Divesting from dirt fuels

Over the past year, American group 350.org has pushed the potentially game-changing strategy of divestment from dirty fuel into the media, local groups, churches, and even governments. 350.org was co-founded by long-time activist Bill McKibben who wrote about climate change nearly 30 years ago.

Over the years, his writing has become more and more obviously disillusioned with people and our odds for survival. His book ‘Eaarth’ tells the tale of the planet being changed permanently already, pointing out that we are already living on a different planet than we were 50 years ago. With that in mind, the question becomes how far are we willing to go to keep from heating the planet to a point where we could no longer exist?

It’s important to note that most big endowments are simply invested in high return or high interest investments. Meaning that they are normally in diversified funds that reap high gains. Numerous college campuses, churches, environmental groups, and even some cities like Seattle, have chosen to take any money they might have invested out of dirty fuels. Local groups here in Australia are urging their members to do the same. As a result, huge sums of money are being taken out of the hands of ‘dirty fuel’ producing companies and re-invested into solid, green investments. When you think of the amount of money a city like Sydney, or Sydney University would have, it makes it really clear what positive effects taking that money out of coal, oil and gas, and putting it into renewables could have.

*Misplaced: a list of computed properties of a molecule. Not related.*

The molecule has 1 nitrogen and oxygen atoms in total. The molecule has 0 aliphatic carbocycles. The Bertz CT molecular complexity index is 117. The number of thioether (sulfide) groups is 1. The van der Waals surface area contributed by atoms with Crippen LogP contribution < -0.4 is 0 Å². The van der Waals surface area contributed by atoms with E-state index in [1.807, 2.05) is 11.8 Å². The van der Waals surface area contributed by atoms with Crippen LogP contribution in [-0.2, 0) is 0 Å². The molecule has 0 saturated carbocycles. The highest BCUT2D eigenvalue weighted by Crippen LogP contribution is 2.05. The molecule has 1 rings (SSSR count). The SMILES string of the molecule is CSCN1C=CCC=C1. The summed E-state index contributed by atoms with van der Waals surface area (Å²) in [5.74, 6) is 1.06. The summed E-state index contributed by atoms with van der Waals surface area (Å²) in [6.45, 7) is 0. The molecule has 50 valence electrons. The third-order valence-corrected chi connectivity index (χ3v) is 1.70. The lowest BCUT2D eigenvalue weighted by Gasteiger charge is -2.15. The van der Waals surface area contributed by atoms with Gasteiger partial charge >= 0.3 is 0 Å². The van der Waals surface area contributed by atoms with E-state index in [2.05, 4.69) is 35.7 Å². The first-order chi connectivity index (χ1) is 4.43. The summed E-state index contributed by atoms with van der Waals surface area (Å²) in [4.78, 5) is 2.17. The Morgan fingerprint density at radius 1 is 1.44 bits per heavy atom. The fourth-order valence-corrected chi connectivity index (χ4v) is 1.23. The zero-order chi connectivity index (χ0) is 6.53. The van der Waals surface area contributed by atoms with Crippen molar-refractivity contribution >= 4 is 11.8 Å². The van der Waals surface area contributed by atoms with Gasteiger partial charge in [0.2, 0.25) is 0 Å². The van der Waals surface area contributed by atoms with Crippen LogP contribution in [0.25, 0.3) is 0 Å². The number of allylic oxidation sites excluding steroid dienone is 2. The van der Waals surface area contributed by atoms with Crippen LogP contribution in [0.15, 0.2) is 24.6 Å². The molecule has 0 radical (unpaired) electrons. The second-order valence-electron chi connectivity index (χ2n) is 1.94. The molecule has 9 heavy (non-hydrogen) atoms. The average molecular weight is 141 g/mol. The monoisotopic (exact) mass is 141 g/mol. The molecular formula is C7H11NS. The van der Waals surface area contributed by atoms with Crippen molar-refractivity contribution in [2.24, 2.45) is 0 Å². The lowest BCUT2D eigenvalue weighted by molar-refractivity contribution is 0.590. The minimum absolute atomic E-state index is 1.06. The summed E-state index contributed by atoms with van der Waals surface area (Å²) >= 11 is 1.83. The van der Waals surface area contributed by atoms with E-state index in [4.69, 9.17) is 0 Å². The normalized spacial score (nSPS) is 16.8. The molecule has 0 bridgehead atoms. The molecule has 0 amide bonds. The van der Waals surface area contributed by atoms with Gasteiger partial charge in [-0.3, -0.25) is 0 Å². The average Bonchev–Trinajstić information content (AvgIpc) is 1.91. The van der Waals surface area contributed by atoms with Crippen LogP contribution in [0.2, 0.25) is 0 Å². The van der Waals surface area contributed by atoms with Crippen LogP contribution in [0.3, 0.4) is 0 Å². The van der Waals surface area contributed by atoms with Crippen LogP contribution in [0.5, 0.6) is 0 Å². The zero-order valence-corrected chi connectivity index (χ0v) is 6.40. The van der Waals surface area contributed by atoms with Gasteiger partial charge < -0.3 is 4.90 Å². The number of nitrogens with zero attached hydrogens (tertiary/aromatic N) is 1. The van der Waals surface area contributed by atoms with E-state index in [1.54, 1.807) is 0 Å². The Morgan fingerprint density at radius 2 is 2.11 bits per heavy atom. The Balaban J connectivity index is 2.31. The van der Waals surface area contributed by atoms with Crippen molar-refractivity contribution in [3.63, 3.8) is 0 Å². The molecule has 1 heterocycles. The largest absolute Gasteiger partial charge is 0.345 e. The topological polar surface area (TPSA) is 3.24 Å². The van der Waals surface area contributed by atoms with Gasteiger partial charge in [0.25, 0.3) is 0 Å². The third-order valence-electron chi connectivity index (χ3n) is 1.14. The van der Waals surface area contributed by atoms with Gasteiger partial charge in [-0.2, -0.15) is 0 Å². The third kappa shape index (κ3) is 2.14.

With the new energy from 350.org (350 being the number of parts per million of carbon dioxide the atmosphere should have at the most) in this divestment campaign, Bill and the 350.org group seem to have hit a positive note. They seem energised and ready to make the changes needed through whatever means necessary. There has been a real upsurge in civil disobedience and activism in America around a major oil pipeline that is being built. Coal exports in Australia, often cause the same problems here. Yet while the problems come from different companies and countries, the solution could be exactly the same.

Bill McKibben will be speaking about this in his ‘Do the Maths’ tour stop in Sydney at the Seymour Centre, Tuesday 4th June at 6pm. After seeing this presentation last month, I can definitely say I feel more motivated now than I have in recent years. Don’t miss this, if you can possibly help it.

For more information on the tour, check out: http://maths.350.org/australia.

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